Michael Palin, of “Monty Python” fame, has carved out a very strong second career for himself as a professional world traveler — a job I’d probably commit mayhem for. 

It started way back in 1989 with his 7-part BBC series “Around the World in 80 Days.” It was fun, informative, and you really felt like you were along for the ride with Palin. Back in ’89 this was new…again. People had forgotten of the days of the newsreel and black and white syndicated travelogues where grainy stock footage of the pyramids or Eiffel Tower held those of us with wanderlust in a trance. 

Palin’s 1989 attempt to replicate the fictionalized feat of going from London to London around the world just like Jules Verne’s intrepid traveling hero Phileas Fogg — using the exact same modes of transportation that were available to the 18th century Fogg — was, and still is a treat. I highly recommend it.

The series was a combination of nostalgic travel show with the bonus of Palin’s deadpan wit and clever exchanges with locals. And you could tell that travel, and meeting people from all walks of life, were passions for Palin and, unlike many of the best moments of Monty Python humor, basically devoid of animus.

The series spawned a nice coffee table book, and then several other series of Palin trekking from Pole to Pole, going “Full Circle” around the equator, climbing around the Himalayas, and following in the footsteps of Ernest Hemingway. Palin has many other video travel adventures all worth the time to seek out.

Except — and you knew this was coming — his latest endeavor.

The National Geographic Channel broadcast a new Michael Palin travel adventure into the “hermit kingdom,” otherwise known as the Democratic People’s Republic of Korea (DPRK). You would think a person with Palin’s humor quotient would find the words “democratic” and “republic” attached to a crushing dictatorial regime that has been ruled by three generations of the same family ironic at least — look at the mileage Palin and the Pythons got out of the “Spanish Inquisition.”

But the official name of this brutish system falls tripling along from Palin’s mouth as if he was describing a seaside restaurant in Brighton. Granted, as Palin takes us along on visits throughout the countryside as well as the capital Pyongyang, it is obvious that just on the other side of his cameraman is a slew of North Korean officials with the power to stop the program at any hint of a Python-style jab at the expense of North Korea’s supreme leader. 

I don’t blame Plain for his caution. The North Korean government has made it painfully clear they have no time for Ministry of Funny Walks, Dead Parrots or the Spanish Inquisition. Just the simple act of taking down a propaganda poster in North Korea will get you imprisoned and killed.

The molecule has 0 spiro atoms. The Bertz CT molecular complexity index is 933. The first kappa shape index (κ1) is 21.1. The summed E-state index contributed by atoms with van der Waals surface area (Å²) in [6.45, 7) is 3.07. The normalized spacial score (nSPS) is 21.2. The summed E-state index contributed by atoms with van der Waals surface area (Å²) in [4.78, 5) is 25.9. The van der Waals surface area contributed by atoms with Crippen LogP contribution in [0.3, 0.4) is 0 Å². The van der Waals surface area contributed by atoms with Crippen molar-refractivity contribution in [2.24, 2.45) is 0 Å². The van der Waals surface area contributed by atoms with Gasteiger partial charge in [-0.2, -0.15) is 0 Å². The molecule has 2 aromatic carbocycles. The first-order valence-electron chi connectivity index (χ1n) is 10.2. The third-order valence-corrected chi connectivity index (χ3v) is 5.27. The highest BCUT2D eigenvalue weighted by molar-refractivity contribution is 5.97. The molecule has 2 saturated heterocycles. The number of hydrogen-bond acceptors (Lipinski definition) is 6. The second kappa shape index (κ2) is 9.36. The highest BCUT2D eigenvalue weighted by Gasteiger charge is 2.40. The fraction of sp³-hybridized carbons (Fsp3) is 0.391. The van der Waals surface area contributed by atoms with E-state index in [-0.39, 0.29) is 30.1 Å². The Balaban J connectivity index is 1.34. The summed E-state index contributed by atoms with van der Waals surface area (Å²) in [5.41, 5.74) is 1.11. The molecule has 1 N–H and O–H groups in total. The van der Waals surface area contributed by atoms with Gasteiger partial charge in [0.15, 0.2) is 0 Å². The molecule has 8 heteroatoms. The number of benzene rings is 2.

Even though no one can blame Palin for his tepid narration while inside the confines of the world’s largest concentration camp, most of the program’s narration was voiceover, which I’m sure was done back in the good old United Kingdom. One would think that Palin would have been comfortable enough there, in the safe, free expression zone where he plied his trade for decades mocking all manner of tory politicians, religious leaders, and western civilization in general, that he could have mustered the “courage” to at least say something pithy about Kim Jong Un’s taste in tailors or barbers.

Instead we got Palin on eggshells trying his best not to be disrespectful to a dictatorial madhouse. This was most poignant when Palin visits a school room. A trembling school girl sings a “patriotic” song to the dear leader, and she seems afraid, as if she knows if she doesn’t perform to some standard of respect for the dear leader, she may be taken away by the shadowy North Korean handlers standing on the back side of the camera. All Palin could muster to say was that she sure seemed to like the leader a lot.

If he did let a bias out, it was the more than once he described about certain places in North Korea that the “Americans bombed.” He does not mention that North Korea invaded the south in 1950 and the American bombs were a response to that aggression. But I digress.

Not demanding Michael Palin share my geo-political outlook on the globe, but this very talented man and fine travel writer would have served us all a little better with a little Monty Python dismissiveness for a regime that enslaves its people.

Robert Brennan is a weekly columnist for Angelus online and in print. He has written for many Catholic publications, including National Catholic Register and Our Sunday Visitor. He spent 25 years as a television writer, and is currently the Director of Communications for the Salvation Army California South Division.

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